Plants Use Genetic Backup to Protect Stem Cells

In a new study conducted at Cold Spring Harbor Laboratory (CSHL), scientists have identified the different genetic strategies that various flowering plant species use to achieve the same status quo.

Stem cells are critical to the survival of flowering plants as they direct how and when a plant will grow. However, having too many or too few stem cells can disrupt a plant's growth. According to CSHL Professor and HHMI Investigator Zach Lippman, a "core genetic circuitry found in all flowering plants" is responsible for all this. In a paper published in Nature Genetics, Lippman and CSHL Professor David Jackson describe the genetic mechanisms that ensure "a deeply conserved stem cell circuit" maintains some function, even if defects occur in a signaling protein called CLV3, and the receptor with which it interacts, CLV1.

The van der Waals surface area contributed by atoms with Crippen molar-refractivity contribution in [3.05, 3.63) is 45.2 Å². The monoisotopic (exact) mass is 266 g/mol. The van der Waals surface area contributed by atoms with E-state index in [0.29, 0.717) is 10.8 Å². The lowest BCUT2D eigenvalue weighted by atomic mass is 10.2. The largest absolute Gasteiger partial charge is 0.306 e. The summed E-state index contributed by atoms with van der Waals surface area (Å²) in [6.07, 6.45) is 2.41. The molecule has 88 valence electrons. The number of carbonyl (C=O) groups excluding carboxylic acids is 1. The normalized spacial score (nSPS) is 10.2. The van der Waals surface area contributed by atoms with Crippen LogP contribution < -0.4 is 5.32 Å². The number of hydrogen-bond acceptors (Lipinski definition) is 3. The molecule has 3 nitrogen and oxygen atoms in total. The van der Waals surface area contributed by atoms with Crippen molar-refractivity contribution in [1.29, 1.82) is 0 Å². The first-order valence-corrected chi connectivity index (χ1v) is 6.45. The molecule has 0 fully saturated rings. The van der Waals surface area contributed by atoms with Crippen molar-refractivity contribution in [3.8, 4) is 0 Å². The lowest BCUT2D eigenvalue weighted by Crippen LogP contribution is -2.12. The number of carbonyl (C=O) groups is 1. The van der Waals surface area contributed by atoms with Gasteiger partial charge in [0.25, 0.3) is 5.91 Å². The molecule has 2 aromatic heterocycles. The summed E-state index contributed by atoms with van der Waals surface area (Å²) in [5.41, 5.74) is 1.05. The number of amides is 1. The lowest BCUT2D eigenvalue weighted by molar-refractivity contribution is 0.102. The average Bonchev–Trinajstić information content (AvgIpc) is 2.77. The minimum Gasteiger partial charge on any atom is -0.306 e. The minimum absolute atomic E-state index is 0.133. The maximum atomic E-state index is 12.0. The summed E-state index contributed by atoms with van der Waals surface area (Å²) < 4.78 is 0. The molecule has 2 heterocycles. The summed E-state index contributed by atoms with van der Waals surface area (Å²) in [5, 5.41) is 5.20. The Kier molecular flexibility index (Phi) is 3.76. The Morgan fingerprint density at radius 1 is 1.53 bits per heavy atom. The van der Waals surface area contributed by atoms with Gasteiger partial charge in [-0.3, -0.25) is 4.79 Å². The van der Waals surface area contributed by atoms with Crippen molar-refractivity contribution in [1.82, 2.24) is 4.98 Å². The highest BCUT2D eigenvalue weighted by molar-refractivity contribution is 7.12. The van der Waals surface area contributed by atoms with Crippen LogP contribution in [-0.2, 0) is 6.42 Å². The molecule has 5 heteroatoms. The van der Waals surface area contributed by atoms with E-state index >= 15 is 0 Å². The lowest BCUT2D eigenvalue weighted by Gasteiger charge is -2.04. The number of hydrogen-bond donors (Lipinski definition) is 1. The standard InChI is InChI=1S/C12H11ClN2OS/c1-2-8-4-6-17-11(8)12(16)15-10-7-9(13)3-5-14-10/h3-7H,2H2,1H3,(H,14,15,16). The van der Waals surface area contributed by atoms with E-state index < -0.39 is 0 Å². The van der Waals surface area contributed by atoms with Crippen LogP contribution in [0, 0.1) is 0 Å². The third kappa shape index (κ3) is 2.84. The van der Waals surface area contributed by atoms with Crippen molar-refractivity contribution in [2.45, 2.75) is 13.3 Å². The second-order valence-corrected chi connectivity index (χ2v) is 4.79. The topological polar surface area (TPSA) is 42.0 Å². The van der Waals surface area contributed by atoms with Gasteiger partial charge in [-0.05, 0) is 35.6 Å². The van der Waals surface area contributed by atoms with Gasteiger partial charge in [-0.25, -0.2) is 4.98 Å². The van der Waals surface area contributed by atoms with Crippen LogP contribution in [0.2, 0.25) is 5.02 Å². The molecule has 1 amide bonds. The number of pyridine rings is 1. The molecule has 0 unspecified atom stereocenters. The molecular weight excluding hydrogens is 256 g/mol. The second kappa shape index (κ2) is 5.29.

Lippman explains that those players are critical for ensuring that a plant has the right number of stem cells throughout life. They discovered that there are backup systems that kick in when these players are compromised through chance mutations. The researchers determined that although stem cell circuits are essential for flowering plants, the genetic backup systems can vary drastically from plant to plant.

For more details, read the news article at the CSHL Newsstand.


This article is part of the Crop Biotech Update, a weekly summary of world developments in agri-biotech for developing countries, produced by the Global Knowledge Center on Crop Biotechnology, International Service for the Aquisition of Agri-Biotech Applications SEAsiaCenter (ISAAA)

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